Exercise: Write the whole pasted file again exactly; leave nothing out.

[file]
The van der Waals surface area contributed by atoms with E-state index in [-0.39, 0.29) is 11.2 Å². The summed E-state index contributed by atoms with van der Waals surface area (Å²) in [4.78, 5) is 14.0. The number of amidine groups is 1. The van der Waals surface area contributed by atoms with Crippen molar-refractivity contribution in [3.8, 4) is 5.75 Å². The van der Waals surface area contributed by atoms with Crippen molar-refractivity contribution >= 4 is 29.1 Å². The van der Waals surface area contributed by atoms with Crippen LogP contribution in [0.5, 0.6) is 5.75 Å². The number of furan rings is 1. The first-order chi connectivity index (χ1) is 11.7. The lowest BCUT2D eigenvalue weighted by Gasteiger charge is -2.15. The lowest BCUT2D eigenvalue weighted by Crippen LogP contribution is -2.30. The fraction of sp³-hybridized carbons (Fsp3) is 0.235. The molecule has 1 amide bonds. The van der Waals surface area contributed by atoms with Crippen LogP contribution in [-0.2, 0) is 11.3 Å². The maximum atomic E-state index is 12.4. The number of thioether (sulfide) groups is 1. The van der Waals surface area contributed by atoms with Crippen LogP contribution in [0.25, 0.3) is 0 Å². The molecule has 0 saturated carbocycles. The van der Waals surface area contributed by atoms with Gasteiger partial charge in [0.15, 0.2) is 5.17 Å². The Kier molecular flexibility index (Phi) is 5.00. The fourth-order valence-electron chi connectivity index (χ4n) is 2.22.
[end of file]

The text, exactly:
The van der Waals surface area contributed by atoms with E-state index in [-0.39, 0.29) is 11.2 Å². The summed E-state index contributed by atoms with van der Waals surface area (Å²) in [4.78, 5) is 14.0. The number of amidine groups is 1. The van der Waals surface area contributed by atoms with Crippen molar-refractivity contribution in [3.8, 4) is 5.75 Å². The van der Waals surface area contributed by atoms with Crippen molar-refractivity contribution >= 4 is 29.1 Å². The van der Waals surface area contributed by atoms with Crippen LogP contribution in [0.5, 0.6) is 5.75 Å². The number of furan rings is 1. The first-order chi connectivity index (χ1) is 11.7. The lowest BCUT2D eigenvalue weighted by Gasteiger charge is -2.15. The lowest BCUT2D eigenvalue weighted by Crippen LogP contribution is -2.30. The fraction of sp³-hybridized carbons (Fsp3) is 0.235. The molecule has 1 amide bonds. The van der Waals surface area contributed by atoms with Crippen LogP contribution in [-0.2, 0) is 11.3 Å². The maximum atomic E-state index is 12.4. The number of thioether (sulfide) groups is 1. The van der Waals surface area contributed by atoms with Crippen LogP contribution in [0.25, 0.3) is 0 Å². The molecule has 0 saturated carbocycles. The van der Waals surface area contributed by atoms with Gasteiger partial charge in [0.15, 0.2) is 5.17 Å². The Kier molecular flexibility index (Phi) is 5.00. The fourth-order valence-electron chi connectivity index (χ4n) is 2.22.